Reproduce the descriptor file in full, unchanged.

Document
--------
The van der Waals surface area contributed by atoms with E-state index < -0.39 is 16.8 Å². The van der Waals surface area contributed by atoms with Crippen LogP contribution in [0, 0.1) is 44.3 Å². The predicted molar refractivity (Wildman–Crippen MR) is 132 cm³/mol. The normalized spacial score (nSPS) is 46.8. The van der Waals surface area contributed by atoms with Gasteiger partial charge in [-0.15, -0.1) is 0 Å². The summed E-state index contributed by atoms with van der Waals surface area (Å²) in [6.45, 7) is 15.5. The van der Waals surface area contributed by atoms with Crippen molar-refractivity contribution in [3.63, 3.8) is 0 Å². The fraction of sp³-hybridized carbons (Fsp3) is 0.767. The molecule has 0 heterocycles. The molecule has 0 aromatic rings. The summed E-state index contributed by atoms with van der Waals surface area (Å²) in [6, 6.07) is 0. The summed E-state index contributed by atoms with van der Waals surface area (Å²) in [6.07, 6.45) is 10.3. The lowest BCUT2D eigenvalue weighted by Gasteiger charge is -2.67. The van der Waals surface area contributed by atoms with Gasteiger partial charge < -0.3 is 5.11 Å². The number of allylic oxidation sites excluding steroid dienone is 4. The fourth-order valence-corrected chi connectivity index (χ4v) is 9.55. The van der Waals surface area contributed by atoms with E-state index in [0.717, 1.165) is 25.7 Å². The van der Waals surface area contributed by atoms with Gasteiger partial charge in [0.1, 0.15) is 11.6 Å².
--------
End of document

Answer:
The van der Waals surface area contributed by atoms with E-state index < -0.39 is 16.8 Å². The van der Waals surface area contributed by atoms with Crippen LogP contribution in [0, 0.1) is 44.3 Å². The predicted molar refractivity (Wildman–Crippen MR) is 132 cm³/mol. The normalized spacial score (nSPS) is 46.8. The van der Waals surface area contributed by atoms with Gasteiger partial charge in [-0.15, -0.1) is 0 Å². The summed E-state index contributed by atoms with van der Waals surface area (Å²) in [6.45, 7) is 15.5. The van der Waals surface area contributed by atoms with Crippen molar-refractivity contribution in [3.63, 3.8) is 0 Å². The fraction of sp³-hybridized carbons (Fsp3) is 0.767. The molecule has 0 heterocycles. The molecule has 0 aromatic rings. The summed E-state index contributed by atoms with van der Waals surface area (Å²) in [6, 6.07) is 0. The summed E-state index contributed by atoms with van der Waals surface area (Å²) in [6.07, 6.45) is 10.3. The lowest BCUT2D eigenvalue weighted by Gasteiger charge is -2.67. The van der Waals surface area contributed by atoms with Gasteiger partial charge < -0.3 is 5.11 Å². The number of allylic oxidation sites excluding steroid dienone is 4. The fourth-order valence-corrected chi connectivity index (χ4v) is 9.55. The van der Waals surface area contributed by atoms with E-state index in [0.717, 1.165) is 25.7 Å². The van der Waals surface area contributed by atoms with Gasteiger partial charge in [0.1, 0.15) is 11.6 Å².